• Lion-O – The Lord of the Thundercats has the coolest weapons with the best names ever – hello Sword of Omens! He isn’t scared to take on the genuinely terrifying Mummra but doesn’t have the greatest success with the ladies. In real life I think Lion-O would make a great personal trainer; he’s slightly terrifying, super fit, and wears a man-leotard like a pro.

Thirty Days of Lists is a challenge to journal something every day to create a snapshot of your life over the course of a month. Click here to see all my posts on the subject and please leave a comment if you have any thoughts, suggestions, or tips for UK craft stockists. You can also keep up with my 30 Days of Lists activities via Flickr, Instagram or Pinterest.

debbiedoesdoodles Fictional Places to live

Two Thirty Days of Lists posts in a row shows that this idea of list prompts is really good for inspiration! Yesterday’s list was ‘fictional places I’d like to live’ and there almost seemed too many to choose from. So, in no particular order, the shortlist is:

1. Metropolis

Definitely the DC Comics version, rather than the Fritz Lang imagining. As I child I was totally obsessed with Superman, and proudly wore the outfit (meant to be worn by little boys and not pigtail having girls like me) anywhere I was allowed. As a teenager I kissed posters of Dean Cain from The New Adventures. And as an adult I still have Superman nick nacks and feel a sense of attachment to the Man of Steel. So, naturally, if I lived in Superman’s world, I would live near the big guy himself, just in the hope of catching a glimpse.

Similar place I would not like to live: Although apparently within driving distance of each other, I would not like to live in Gotham. Way, way darker. Way more violent.

2. The Magic Faraway Tree

The Faraway Tree books by Enid Blyton are probably one of my favourite series of children’s books ever written. As if the everyday lives of Moon-Face and Silky the fairy, with their ridiculous neighbours Saucepan Man, Dame Washalot, Mr. Watzisname and the Angry Pixie, wasn’t enough, adding to the excitement is the prospect of magical lands that arrive at the top of the tree. I could fill this whole list with lands I’d like to live in: the Land of Do-as-you-please; the Land of Tea Parties; the Land of Goodies; the Land of Marvels… the list goes on.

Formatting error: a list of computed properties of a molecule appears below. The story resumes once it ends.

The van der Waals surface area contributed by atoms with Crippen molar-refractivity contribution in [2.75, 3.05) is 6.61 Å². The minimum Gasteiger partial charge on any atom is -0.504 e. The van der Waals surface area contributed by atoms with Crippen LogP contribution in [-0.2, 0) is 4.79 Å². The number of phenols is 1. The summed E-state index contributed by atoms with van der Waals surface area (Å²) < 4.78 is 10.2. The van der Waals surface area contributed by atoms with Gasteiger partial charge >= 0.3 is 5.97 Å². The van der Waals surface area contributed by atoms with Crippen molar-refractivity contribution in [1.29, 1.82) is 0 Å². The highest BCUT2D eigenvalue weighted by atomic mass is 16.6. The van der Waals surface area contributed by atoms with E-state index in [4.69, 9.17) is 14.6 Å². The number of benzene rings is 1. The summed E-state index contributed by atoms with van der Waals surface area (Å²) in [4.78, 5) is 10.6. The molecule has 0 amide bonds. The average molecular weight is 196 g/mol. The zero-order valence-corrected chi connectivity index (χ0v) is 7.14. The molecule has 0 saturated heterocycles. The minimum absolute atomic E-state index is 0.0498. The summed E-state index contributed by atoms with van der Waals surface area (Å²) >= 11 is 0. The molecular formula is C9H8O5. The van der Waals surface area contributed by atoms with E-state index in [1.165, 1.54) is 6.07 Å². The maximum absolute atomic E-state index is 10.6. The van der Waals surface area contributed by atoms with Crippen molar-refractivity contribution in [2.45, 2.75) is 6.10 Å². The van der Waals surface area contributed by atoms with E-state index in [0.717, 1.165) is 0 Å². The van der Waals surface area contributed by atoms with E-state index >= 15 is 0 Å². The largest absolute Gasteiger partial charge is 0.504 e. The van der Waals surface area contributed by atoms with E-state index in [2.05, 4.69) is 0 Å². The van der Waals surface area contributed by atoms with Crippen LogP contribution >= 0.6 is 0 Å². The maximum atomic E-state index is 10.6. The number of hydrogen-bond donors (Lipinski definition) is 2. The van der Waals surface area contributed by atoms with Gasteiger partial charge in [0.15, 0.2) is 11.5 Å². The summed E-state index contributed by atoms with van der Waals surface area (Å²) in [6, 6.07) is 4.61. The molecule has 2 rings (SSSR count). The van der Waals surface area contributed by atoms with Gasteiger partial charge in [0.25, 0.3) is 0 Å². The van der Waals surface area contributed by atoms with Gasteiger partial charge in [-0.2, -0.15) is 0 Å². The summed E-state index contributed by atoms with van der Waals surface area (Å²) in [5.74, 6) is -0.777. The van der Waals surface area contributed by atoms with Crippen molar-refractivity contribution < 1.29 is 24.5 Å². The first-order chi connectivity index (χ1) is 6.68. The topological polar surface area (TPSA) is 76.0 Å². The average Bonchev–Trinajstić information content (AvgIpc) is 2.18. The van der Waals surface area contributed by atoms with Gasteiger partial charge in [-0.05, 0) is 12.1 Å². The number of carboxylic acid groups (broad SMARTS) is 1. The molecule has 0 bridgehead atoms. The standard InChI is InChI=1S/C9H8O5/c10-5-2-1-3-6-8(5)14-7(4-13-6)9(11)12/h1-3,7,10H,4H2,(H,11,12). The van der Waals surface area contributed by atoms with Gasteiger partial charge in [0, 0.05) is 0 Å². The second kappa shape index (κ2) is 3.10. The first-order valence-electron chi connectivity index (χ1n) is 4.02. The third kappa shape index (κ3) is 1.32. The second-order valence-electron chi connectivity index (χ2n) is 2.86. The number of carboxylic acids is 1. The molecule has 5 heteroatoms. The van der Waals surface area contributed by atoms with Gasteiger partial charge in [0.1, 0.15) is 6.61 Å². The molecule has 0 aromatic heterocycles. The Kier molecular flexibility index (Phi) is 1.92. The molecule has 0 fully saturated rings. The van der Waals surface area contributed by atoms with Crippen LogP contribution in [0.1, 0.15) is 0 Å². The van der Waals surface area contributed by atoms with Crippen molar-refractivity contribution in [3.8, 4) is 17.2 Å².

Similar places I would not like to live: The Land of Topsy Turvy; the Land of Tempers; the Land of Dame Slap

3. Dorne, Westeros

Dorne is the most southerly kingdom that makes up the Seven Kingdoms of Westeros, the land of the Song of Ice and Fire books and Game of Thrones series. As a large peninsula to the south of King’s Landing, a mountain range and a rebellious attitude meant that Dorne was the only kingdom not to fall to Aegon the Conqueror in the Targaryen grab for power, but was incorporated into the kingdom later through marriage. Thanks to the Rhoynish traditions prevalent amongst the Dornish, they practise equal primogeniture, which means the eldest child inherits the title even if she’s female. Which would be nice.

Dorne is hot and water is scarce, but trading with the Summer Isles makes Dorne the least dependent on the unreliable and war ravaged economy of Westeros. And being hot might not be a bad thing, since we all know that Winter is coming.

Similar place I would not like to live: The Wall. Luckily as a female I wouldn’t be allowed to take the black, but even as someone who lives in Scotland, the Wall is just too cold for me. I think I could handle Winterfell, but in times of strife in Westeros, I’d rather hide somewhere inconspicuous.

4. Do As You’re Told

Parental instructions lost their edge once they became associated with the bizarrely adorable creatures living in the land of Do As You’re Told, home of animated series Stoppit and Tidyup. The eponymous characters were the most unlikely of friends – the excitable Stoppit lived in what looked like a landfill site, while more serene and house proud Tidyup loved to tend his garden of giant gherkins. I loved the two bees, Beehave and Beequiet, the overconfident Clean Your Teeth, the messy Comb Your Hair and mischievous Eat Your Greens. Go and Play with his giant white shorts was always a little creepy, and the villain of the series, the big bad I Said NO and his pet Not Now were quite alarming as a small child, but watching them again as an adult, as I have been known to do, is brilliantly entertaining thanks to Terry Wogan’s hilarious narration and the complete absurdity of the storylines. I could definitely live with these strange neighbours in the land of Do As You’re Told, perhaps in the Valley of the Sit Downs, although the language of calls and squeaks would take some time to master.

Similar place I would not like to live: The ancient castle of Trapdoor, the claymation series made by the same producers of Stoppit and Tidyup, was the home of many a monster of varying ferocities.  I’ll take the advice of the theme song and “Stay away from that trapdoor, ‘Cos there’s something down there….”

5. Hogsmeade

Butter beer, Honeydukes, a joke shop… I think Hogsmeade satisfies every requirement for a wizarding way of life. And as the weekend destination of choice for wizards all around britain, not only is there good food and drink, but everyone there is in the best of moods!